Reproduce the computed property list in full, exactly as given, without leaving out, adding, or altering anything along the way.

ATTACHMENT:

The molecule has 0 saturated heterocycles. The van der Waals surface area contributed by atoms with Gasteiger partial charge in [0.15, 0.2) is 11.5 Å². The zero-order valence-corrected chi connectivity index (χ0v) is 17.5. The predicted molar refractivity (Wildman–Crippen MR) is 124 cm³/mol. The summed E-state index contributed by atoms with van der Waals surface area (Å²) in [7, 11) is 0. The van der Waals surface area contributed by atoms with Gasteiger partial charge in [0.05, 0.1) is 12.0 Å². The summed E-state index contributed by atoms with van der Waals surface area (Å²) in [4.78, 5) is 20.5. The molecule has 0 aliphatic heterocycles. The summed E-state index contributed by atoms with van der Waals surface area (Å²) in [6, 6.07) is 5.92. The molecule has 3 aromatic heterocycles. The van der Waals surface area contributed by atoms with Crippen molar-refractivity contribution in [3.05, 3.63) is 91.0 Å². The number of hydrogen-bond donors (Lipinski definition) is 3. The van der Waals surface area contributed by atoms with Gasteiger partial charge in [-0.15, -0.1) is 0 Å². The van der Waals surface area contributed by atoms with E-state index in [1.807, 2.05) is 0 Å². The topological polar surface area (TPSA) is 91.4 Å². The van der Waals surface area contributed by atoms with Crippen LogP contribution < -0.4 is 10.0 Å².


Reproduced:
The molecule has 0 saturated heterocycles. The van der Waals surface area contributed by atoms with Gasteiger partial charge in [0.15, 0.2) is 11.5 Å². The zero-order valence-corrected chi connectivity index (χ0v) is 17.5. The predicted molar refractivity (Wildman–Crippen MR) is 124 cm³/mol. The summed E-state index contributed by atoms with van der Waals surface area (Å²) in [7, 11) is 0. The van der Waals surface area contributed by atoms with Gasteiger partial charge in [0.05, 0.1) is 12.0 Å². The summed E-state index contributed by atoms with van der Waals surface area (Å²) in [4.78, 5) is 20.5. The molecule has 0 aliphatic heterocycles. The summed E-state index contributed by atoms with van der Waals surface area (Å²) in [6, 6.07) is 5.92. The molecule has 3 aromatic heterocycles. The van der Waals surface area contributed by atoms with Crippen molar-refractivity contribution in [3.05, 3.63) is 91.0 Å². The number of hydrogen-bond donors (Lipinski definition) is 3. The van der Waals surface area contributed by atoms with Gasteiger partial charge in [-0.15, -0.1) is 0 Å². The van der Waals surface area contributed by atoms with E-state index in [1.807, 2.05) is 0 Å². The topological polar surface area (TPSA) is 91.4 Å². The van der Waals surface area contributed by atoms with Crippen LogP contribution < -0.4 is 10.0 Å².